As I begin writing this, the sun is shining, and the forecast is calling for temperatures possibly into the 70s, according to the National Weather Service in Seattle. I would like to be outdoors, but I have something I want to share with you, and it’s important enough to give up a some “sun time.”
What I want to share, much of which I learned last Saturday, is also not the topic I’d planned for this particular column, but it’s exciting and some of it is so new that you don’t necessarily have to be technologically challenged, like I am, not to know it yet.
I’ve written in the past about the great resource our Timberland libraries are, and one of my columns also addressed “Friends” of the library groups in East Grays Harbor County. As a member of the Elma Friends of the Library, I attended Timberland Regional Library’s Friends and Boards Forum 2014 on Saturday, April 5, at the Shelton Civic Center.
Besides being treated to lunch and snacks, the forum offered an opportunity to hear from Cheryl Heywood, Timberland’s library director, and Bob Hall, its board president, on what Timberland has been doing, as well as that its currently developing a long-range plan for the days ahead.
We were also asked for our input regarding how libraries might better meet the needs of those they serve, especially in the area of services to young people.
Informative keynote speaker, Alex Alben, a New York City native who now lives in the Seattle area and is known for his technology expertise, told us how digital progress has changed the way we communicate, especially through media and politics. Interestingly, Alben, later the author of “Analog Days: How Technology Rewrote Our Future,” as well as a comedy spy novel, earned a degree from Stanford University Law School and began his career in the 1980s as a research assistant for the well-known anchorman, Walter Cronkite of CBS Evening News.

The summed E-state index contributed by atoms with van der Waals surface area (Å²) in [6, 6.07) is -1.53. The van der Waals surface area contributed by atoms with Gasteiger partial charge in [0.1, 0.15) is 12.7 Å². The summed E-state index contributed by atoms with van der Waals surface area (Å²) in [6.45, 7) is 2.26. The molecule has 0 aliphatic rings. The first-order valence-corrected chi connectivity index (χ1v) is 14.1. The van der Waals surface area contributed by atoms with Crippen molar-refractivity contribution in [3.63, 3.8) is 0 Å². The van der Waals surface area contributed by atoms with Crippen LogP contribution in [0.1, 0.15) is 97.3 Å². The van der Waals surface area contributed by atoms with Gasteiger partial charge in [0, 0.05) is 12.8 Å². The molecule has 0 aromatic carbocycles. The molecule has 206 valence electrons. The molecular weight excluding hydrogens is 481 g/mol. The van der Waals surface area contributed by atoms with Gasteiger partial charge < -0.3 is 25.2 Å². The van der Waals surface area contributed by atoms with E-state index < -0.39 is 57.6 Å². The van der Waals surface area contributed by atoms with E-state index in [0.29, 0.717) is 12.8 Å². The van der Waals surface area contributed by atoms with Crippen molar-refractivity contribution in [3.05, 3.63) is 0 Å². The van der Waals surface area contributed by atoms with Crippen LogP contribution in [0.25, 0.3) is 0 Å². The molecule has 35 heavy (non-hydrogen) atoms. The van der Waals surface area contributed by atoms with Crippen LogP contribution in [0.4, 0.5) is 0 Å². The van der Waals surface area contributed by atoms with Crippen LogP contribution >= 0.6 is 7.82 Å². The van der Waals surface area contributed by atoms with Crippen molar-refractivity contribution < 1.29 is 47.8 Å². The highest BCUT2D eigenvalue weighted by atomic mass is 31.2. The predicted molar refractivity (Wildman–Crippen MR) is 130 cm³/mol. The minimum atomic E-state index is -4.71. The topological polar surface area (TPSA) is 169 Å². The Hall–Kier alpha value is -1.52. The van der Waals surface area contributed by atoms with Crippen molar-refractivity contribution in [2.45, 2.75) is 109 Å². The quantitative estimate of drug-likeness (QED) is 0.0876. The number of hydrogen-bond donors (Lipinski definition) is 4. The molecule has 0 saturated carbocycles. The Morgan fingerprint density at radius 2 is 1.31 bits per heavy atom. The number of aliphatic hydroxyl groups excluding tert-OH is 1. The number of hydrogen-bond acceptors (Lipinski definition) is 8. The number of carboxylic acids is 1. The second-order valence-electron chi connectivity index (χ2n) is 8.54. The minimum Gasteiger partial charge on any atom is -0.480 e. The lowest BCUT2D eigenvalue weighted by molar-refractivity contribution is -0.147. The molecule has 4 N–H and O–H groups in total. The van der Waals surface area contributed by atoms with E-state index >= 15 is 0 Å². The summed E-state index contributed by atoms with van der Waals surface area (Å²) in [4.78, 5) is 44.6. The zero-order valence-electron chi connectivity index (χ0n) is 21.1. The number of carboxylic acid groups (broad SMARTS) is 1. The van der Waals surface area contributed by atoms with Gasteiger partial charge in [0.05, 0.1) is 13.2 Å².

Alben’s digital acumen was a large part of his work as an executive for RealNetworks, Inc., then the Starwave Corporation.
The forum also offered a choice of morning and afternoon workshops. I attended the “Friends Group Toolkit,” by Teresa Glidden of the Office of the Secretary of State. Glidden helped shore up our knowledge regarding “charities” and “non-profits,” not necessarily the same.
And though I make no claim to being a “techie,” the afternoon session I attended, “What’s New at TRL: Hoopla, Microsoft IT Academy, Freegal and more,” by Gwen Culp, with input also from Heywood, was an eye-opener about the myriad offerings available through Timberland’s website.
Maybe you already knew this, but I learned that the free Microsoft IT Academy offers self-paced classes in (very) basic digital literacy — like what’s a mouse; specific Microsoft Office skills and advanced skills for pros. It’s also possible for folks completing the courses to receive Microsoft certification, though there’s a cost for that service, and the applicant must travel to a geographical site.
So, whether you’re a newbie to the “digital” world and just want to learn about it in the privacy of your home (without risking the incredulity of others who think you should already know all about it), or you want/need to update your job skills, click the Research button at the top of the website.
That’s where you’ll also find “Learn4Life — Online Learning,” which includes six-week instructor-led online courses in such subjects as accounting, finance, business, computer applications law, technology, writing and more. You can also find magazines and newspapers, Internet resources, homework help and more.
Timberland’s new digital media service, Hoopla, makes music, movies, TV shows and audio books available for checkout through your library card. Instructions for using it are also available on the website. Find Hoopla and other services by clicking on the Library Collections button on the site. There’s also lots yet to come from Timberland, including Zinio Digital Magazines in June. Moreover, I’ve only touched on a few of the website’s highlights — no way there’s enough room in this space even to mention everything that’s available, including upcoming events at the 27 libraries in Timberland’s five-county region.
The only way you can do that is by checking the website out for yourself at www.trl.org.